Charlie Chan, a fictional Chinese detective played by white men on the silver screen, captivated American audiences for decades with one-liners like “tongue often hang man quicker than rope” and is today seen as a yellowface relic. In Charlie Chan: The Untold Story of the Honorable Detective and His Rendezvous with American History, Yunte Huang attempts to recast the maligned icon. Frank Chin, a founding father of Asian American literature, has called Charlie Chan movies “parables of racial order.” But is Charlie Chan racist or remarkable? Come decide for yourself as Huang maps Charlie Chan’s evolution from real-life Cantonese-Hawaiian legend to cinematic icon to despised postmodern symbol, and, in the process, reshapes the way we will view the controversial figure again. The New York Times calls Huang’s retelling of Charlie Chan a “very original, good-humored and passionately researched book.” Join him in conversation with LANGUAGE poet and scholar Charles Bernstein as they discuss the ways we can complicate notions of identity and performance and decide the place for yellowface.
Yunte Huang came to the U.S. in 1991 after graduating from Peking University with a B.A. in English. He received his Ph.D. from the Poetics Program at SUNY-Buffalo in 1999 and taught as an Assistant Professor of English at Harvard University from 1999-2003. He is the author of Transpacific Imaginations: History, Literature, Counterpoetics, CRIBS, Transpacific Displacement: Ethnography, Translation, and Intertextual Travel in Twentieth-Century American Literature, and Shi: A Radical Reading of Chinese Poetry, and the translator into Chinese of Ezra Pound’s The Pisan Cantos.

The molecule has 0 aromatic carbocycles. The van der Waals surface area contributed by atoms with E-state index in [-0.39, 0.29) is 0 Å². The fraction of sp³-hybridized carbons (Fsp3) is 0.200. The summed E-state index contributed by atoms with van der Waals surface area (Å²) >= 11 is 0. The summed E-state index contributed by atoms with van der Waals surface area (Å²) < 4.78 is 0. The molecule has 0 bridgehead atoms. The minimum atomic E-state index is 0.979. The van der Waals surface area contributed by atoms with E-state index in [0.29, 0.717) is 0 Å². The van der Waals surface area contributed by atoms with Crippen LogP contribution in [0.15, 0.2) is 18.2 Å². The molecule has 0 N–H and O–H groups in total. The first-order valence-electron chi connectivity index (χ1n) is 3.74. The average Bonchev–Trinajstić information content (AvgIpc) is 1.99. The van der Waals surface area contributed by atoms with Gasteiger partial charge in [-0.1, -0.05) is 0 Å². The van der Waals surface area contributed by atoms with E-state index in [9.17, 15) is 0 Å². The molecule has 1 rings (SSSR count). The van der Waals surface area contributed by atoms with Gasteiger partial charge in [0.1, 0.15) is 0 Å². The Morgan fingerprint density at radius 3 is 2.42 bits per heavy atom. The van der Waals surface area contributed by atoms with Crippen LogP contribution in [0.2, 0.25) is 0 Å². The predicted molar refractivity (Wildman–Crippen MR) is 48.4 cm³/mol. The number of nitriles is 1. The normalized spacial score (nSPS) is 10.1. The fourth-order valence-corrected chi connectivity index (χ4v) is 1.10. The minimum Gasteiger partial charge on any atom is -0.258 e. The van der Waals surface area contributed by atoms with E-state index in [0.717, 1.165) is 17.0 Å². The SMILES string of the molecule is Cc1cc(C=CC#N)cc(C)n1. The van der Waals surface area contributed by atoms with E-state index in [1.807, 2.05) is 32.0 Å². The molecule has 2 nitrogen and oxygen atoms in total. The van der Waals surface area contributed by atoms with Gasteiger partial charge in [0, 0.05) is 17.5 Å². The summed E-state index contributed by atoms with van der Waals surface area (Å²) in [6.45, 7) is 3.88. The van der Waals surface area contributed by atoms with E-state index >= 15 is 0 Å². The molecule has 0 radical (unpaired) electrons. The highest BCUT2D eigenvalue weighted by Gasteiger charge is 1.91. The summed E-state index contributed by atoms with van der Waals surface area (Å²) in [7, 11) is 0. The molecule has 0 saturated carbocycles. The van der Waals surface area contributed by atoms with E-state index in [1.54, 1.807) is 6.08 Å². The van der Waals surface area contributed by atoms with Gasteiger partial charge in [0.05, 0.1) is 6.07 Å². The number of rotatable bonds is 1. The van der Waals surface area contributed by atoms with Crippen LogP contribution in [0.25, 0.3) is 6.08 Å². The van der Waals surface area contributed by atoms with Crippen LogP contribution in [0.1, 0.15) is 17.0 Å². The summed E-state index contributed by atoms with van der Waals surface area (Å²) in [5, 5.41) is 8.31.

Charles Bernstein is the author of 40 books in a number of formats, most recently All the Whiskey in Heaven: Selected Poems, Girly Man, With Strings, and Republics of Reality: 1975-1995. He is the co-founder and co-editor of PENNsound; and editor/co-founder of The Electronic Poetry Center. With Bruce Andrews, he edited L=A=N=G=U=A=G=E, which was anthologized as The L=A=N=G=U=A=G=E Book. In 2006, Bernstein was elected a Fellow of the American Academy of Arts & Sciences. Bernstein is Donald T. Regan Professor of English and Comparative Literature, University of Pennsylvania.
$5 suggested donation. This event is open to the public.